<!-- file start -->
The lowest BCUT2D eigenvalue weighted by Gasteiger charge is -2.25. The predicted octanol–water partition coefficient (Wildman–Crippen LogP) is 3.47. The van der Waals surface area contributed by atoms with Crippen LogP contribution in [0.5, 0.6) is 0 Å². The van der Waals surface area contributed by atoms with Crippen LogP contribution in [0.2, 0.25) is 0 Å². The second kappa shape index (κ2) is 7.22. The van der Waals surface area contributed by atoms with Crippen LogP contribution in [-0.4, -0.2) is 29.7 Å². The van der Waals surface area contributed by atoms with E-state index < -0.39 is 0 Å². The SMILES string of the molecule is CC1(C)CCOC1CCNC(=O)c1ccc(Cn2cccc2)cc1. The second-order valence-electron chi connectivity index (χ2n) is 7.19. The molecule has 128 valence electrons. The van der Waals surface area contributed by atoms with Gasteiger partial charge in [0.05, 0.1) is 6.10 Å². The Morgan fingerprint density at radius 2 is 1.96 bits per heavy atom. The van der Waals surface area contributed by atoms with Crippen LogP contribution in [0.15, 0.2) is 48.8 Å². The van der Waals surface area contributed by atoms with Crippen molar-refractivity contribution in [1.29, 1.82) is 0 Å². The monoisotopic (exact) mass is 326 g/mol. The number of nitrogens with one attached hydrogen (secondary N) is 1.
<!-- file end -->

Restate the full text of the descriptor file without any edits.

The lowest BCUT2D eigenvalue weighted by Gasteiger charge is -2.25. The predicted octanol–water partition coefficient (Wildman–Crippen LogP) is 3.47. The van der Waals surface area contributed by atoms with Crippen LogP contribution in [0.5, 0.6) is 0 Å². The van der Waals surface area contributed by atoms with Crippen LogP contribution in [0.2, 0.25) is 0 Å². The second kappa shape index (κ2) is 7.22. The van der Waals surface area contributed by atoms with Crippen LogP contribution in [-0.4, -0.2) is 29.7 Å². The van der Waals surface area contributed by atoms with E-state index < -0.39 is 0 Å². The SMILES string of the molecule is CC1(C)CCOC1CCNC(=O)c1ccc(Cn2cccc2)cc1. The second-order valence-electron chi connectivity index (χ2n) is 7.19. The molecule has 128 valence electrons. The van der Waals surface area contributed by atoms with Gasteiger partial charge in [0.05, 0.1) is 6.10 Å². The Morgan fingerprint density at radius 2 is 1.96 bits per heavy atom. The van der Waals surface area contributed by atoms with Crippen LogP contribution in [0.15, 0.2) is 48.8 Å². The van der Waals surface area contributed by atoms with Crippen molar-refractivity contribution in [1.29, 1.82) is 0 Å². The monoisotopic (exact) mass is 326 g/mol. The number of nitrogens with one attached hydrogen (secondary N) is 1.